Paul Cavaciuti | drummer, pianist, composer, teacher
Music for Health

Learning an Instrument is Easy and Fun; A New Approach to Teaching Music
Playing an instrument should be a joy for life. For many people, though, the idea of learning an instrument conjures up images of endless scales, exercises and playing pieces that have all the interest and excitement of drying paint! Well, that is one way of doing it, but thankfully not the only way.

My method of music teaching is the culmination of over thirty years of study and practical experience, as a performer, teacher, music therapist and composer. In my lessons, I draw on all these areas to help my students, both children and adults, to develop their own skills and, more importantly, to give them an overview of what music is, in terms of its content, execution and therapeutic power. Much of my work in recent years has been to apply the principals that I learned as a music-therapist to conventional music teaching. Most standard methods rely heavily on the use of notation, counting and constant repetition. These elements can create enormous stress in the student, particularly when introduced too early. This slows down progress, decreases motivation and often results in the student giving up. Although the statistical evidence is limited, anecdotal evidence abounds; my own experience of music lessons as a child was soul-destroying and this tallies with the experiences of hundreds of students, young and old, that I have taught or interviewed over the last fifteen years. By combining the techniques of music therapy with my training as a professional musician, I have been able to find a way of teaching music that I believe is not only less stressful than other methods, but actually achieves better results and ensures that the student’s love of music stays with them long after the lessons have ceased.

Everybody is a Musician
My approach is based on two principals. First of all, music is not just for the “gifted” or for those who want to be professionals. Like speech, music is an innate human capability and everyone can do it. We all have music inside us: my job as a teacher is to help students to release their music in a way that is appropriate to them. Secondly, music is much more than just another skill to be acquired. Music has enormous power to affect our mood, and to change the way we think and feel. The ancient Greeks valued music primarily for its therapeutic qualities; in our culture we see it as little more than entertainment. However, if we approach it in the right way, music can be a simple and highly effective means of reducing stress, enhancing cognitive function and boosting self-confidence.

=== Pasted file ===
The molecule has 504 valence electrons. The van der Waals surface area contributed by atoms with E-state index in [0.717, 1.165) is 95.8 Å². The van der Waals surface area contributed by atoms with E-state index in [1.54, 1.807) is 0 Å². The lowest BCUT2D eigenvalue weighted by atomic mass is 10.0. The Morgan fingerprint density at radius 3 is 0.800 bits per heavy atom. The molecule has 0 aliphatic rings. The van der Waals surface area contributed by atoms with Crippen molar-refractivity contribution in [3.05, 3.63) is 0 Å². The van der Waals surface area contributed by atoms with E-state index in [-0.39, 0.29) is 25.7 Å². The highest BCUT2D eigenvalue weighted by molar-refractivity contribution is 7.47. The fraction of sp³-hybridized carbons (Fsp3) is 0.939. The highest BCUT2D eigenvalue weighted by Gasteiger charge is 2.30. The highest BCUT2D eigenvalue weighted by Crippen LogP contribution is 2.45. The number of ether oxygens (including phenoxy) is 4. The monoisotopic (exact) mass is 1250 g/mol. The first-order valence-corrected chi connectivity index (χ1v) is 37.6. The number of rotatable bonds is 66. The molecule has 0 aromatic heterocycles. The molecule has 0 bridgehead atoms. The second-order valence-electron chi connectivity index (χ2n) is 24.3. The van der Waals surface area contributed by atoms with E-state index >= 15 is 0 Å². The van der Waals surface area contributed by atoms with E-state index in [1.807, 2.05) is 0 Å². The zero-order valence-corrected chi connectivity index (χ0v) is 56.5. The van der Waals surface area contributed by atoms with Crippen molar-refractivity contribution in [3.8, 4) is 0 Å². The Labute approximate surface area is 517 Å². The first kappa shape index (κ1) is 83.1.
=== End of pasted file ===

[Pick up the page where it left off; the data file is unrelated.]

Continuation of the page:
Learning Music Should Be Fun
Playing an instrument is not one of those things that we have to do. We take it up because we want to. If the learning experience is fun, we will continue playing. With that in mind, I use material from the jazz and popular repertoire. We all learn more quickly when we play music we enjoy and can relate to. Also, in the early stages, I teach mainly by ear. One of the big stresses for beginners is that they are learning how to read music at the same time as they are learning how to play. This is like trying to teach a baby to read at the same time as you are teaching it how to speak! Most of us would say that such a course would be insane, and yet it is routinely what we do when teaching music. Reading music is easy, provided it is introduced at the right stage. 

The Importance of Singing
I also encourage all my students to sing what they play. The voice is the one instrument we are all born with; our voice is, quite literally, a part of us in a way that an instrument is not. When we sing what we play, it helps us to feel the music more directly than playing alone. It also means that we don’t hold our breath when we play, a very common problem for many musicians. Finally, many people feel bad about their singing. They feel that they have a bad-sounding voice, they can’t sing in tune, they can’t remember words and so on. As far as I’m concerned, if you can talk, you can sing! Everybody can sing; it doesn’t matter whether you sing in tune or if you forget a few words. You may not make it to Covent Garden, but if you start singing, your playing will improve, as will your ear, your breathing and your overall musical confidence.

What Do I Teach?
I teach drums and jazz piano to all levels, classical piano to intermediate level. I also teach singing and composition. For more specific information on lesson content and rates, please email me at

What Don’t I Teach
I do not teach the Grade system, unless you need it as a specific entry requirement for music college, nor do I teach for competitions. I think there are few things in music teaching that destroy a person’s love of music more than a competitive, exam based system that ranks students according to a rigid yet totally arbitrary set of criteria.